Although I had had my inner gloves on while I had fought the zipper wars. And they were way better then bare skin I knew they were no match for the minus 35 degree weather. My fingers definitely felt frozen. I knew they were also frost bit but I didn’t know how bad. I put them under my armpits and had to stifle a scream as the blood flowed back into them. After they thawed out, I said to myself well I guess I am out of the race everything is frozen and my fingers are frost bitten. I then heard a snowmobile coming up the trail. I crawled half out of my bag to flag him down, he already had another exhausted racer on the back of his snowmobile. I told him everything I had was frozen and I had frost bite on my fingers so I was out of the race. He told me the next check point was 15 miles away and he would drop off the other racer and then come back and get me! I laid down and fell asleep for an hour. I woke up really cold around 6am even with 4 layers on and in a minus 20 degree sleeping bag the wet minus 35 degree cold was again getting to me! I was so uncomfortably cold, I decided to get up and just start walking to stay warm till the snow mobile comes back for me.
I then saw three other racers coming up the trail they said were staying in the race and thought they could still make the cut off. I told them everything I had was frozen and I was waiting for the snow mobile. As I got up out of my sleeping bag I realized I had slept with my camelbak on. I thought I wonder if this possibly could have thawed it out? I then sucked on the hose and water came out. I also had slept with a couple sandwiches in the pockets of my jacket and they had thawed too!!! I decided to do positive thinking on my fingers and figure they weren’t that bad! I decided not take them out of my gloves to look at them! I would deal with them later!!!
I then said “Bradley get your ass moving you are out of excuses you are back in this thing!!” About 15 minutes later the snow mobile came back and asked if I wanted a ride? I said No I am good!!! I am going to push on!!!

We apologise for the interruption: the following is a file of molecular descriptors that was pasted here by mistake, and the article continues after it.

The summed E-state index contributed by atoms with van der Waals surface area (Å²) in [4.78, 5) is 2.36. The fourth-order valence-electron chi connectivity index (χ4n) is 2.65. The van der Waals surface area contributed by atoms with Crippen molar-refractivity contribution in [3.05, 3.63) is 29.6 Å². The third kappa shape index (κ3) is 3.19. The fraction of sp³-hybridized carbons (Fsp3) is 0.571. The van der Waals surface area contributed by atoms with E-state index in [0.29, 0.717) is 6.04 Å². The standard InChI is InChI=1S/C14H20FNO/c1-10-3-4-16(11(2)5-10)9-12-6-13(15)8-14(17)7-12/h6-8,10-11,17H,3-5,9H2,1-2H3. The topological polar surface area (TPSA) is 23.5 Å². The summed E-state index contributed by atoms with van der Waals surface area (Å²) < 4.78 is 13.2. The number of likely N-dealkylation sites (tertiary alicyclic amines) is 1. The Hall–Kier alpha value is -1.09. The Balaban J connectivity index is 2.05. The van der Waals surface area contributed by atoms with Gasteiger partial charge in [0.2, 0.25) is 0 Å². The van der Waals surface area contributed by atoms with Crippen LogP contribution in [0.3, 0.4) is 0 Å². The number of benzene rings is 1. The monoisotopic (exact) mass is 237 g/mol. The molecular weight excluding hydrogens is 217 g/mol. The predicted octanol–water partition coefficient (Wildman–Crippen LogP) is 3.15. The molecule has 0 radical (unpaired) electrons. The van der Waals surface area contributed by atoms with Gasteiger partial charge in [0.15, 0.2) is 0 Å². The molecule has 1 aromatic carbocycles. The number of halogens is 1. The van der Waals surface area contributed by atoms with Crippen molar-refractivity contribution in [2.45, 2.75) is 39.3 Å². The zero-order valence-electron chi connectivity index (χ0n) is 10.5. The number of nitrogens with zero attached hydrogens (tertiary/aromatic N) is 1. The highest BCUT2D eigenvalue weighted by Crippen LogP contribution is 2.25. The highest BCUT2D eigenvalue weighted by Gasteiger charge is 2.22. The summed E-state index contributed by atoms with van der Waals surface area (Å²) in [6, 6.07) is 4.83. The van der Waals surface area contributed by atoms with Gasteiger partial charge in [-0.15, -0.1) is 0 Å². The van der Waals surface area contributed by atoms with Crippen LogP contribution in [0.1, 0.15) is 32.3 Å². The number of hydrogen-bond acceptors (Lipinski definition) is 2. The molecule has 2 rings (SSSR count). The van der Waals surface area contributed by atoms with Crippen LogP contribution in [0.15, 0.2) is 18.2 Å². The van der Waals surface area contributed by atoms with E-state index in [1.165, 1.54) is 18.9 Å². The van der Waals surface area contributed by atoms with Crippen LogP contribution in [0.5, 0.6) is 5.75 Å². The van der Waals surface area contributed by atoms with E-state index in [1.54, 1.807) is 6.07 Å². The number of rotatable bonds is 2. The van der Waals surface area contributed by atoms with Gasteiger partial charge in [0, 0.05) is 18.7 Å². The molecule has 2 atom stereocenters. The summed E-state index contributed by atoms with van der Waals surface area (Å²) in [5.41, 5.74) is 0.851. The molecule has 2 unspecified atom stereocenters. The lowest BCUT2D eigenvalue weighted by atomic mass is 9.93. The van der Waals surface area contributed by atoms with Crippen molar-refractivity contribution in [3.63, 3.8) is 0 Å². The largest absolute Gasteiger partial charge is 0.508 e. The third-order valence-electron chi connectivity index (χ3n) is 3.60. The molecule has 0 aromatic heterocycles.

It was now daylight I was at mile 59 I would have to average just over 20 minutes a mile to hit the 73 mile cut off about an hour early. I would have very little time to sleep when I got there as that cutoff is for leaving but I would just deal with it when I got there. I was strong for about an hour then I started nodding off as I was walking. In a desperate effort to stop the nods I tried laying on my sled and closing my eyes for a few minutes a couple times. But it was to no avail the battle with the nods would go on for 6 hours right to the 73 mile check point. I had lost all my cushion I would hit the check point with no time to spare. I remember wanting to call my dad to get his advice as I came up the final straightway. He had always helped me to find more strength when I thought there was none! He had talked to me at critical breaking moments in RAAM and Double Badwater and several others. But my cell phone had frozen and my battery had died. I would pull up to the cabin just a few minutes before the cutoff! I was hoping for a miracle!!! When I stopped in front of the cabin all the fatigue from pulling that 40 lb sled for 73 miles through survival conditions hit me like a ton of bricks! I had pulled that sled for 28 of the 31 hours I had been on the trail with only 1 hour of sleep! My fingers were frost bitten! My knees buckled when I took off my harness! I opened the door and the devil had got me!! There would be no miracle!! I needed sleep to go on!! I was done!!!!
But as my friend the Terminator would say ” I will be Baaaaaack!!!!
- I made it 8 hrs faster then I did last year to 73 mile check point.
- I am already designing a new training plan and figuring out how to get my sled lighter to finish next year.
- Only 20 of the 56 runners who started finished.
- Congratulations to my friend Nick who is only 20 years old and was one of the finishers. Amazing!!!
- Thanks to my friend Ray Sanchez for teaching me how a real pro prepares for a race.
- My fingers would blister and peel. But they would race another day.